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New York Times, July 14, 1956, page 1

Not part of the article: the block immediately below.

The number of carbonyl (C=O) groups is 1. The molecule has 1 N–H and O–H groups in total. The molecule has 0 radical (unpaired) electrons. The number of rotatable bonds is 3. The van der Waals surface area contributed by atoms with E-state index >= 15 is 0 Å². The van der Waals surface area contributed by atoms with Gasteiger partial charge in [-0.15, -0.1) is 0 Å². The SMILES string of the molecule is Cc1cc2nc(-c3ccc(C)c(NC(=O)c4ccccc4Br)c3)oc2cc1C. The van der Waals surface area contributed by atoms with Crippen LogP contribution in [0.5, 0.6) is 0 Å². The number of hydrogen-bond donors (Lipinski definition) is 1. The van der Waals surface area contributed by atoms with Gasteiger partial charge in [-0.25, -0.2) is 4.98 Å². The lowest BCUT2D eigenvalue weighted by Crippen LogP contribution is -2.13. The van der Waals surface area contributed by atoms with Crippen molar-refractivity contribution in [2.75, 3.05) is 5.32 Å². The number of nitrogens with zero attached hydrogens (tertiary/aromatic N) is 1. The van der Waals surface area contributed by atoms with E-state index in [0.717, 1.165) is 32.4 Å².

"At least six of the 15 passengers boarding the Hungarian airliner at Budapest one day last week carried with them equipment not generally considered essential to air travel. But for the six concerned, the cheap iron wrench that each kept concealed and near at hand was as good as a ticket to freedom. As the plane took off on its regular run to the border town of Szombathely, the six sat silent, warily scrutinizing their fellow passengers and keeping a watchful eye on one of their number, a former airforce lieutenant named Gyorgy Polyak, who carried not only a wrench but a revolver (which did not work). The silence was broken only by the nervous chattering of the wife of one of the young freedom seekers, who could not for the life of her understand why she was being dragged off on an expensive flight to such a dull spot as Szombathely."

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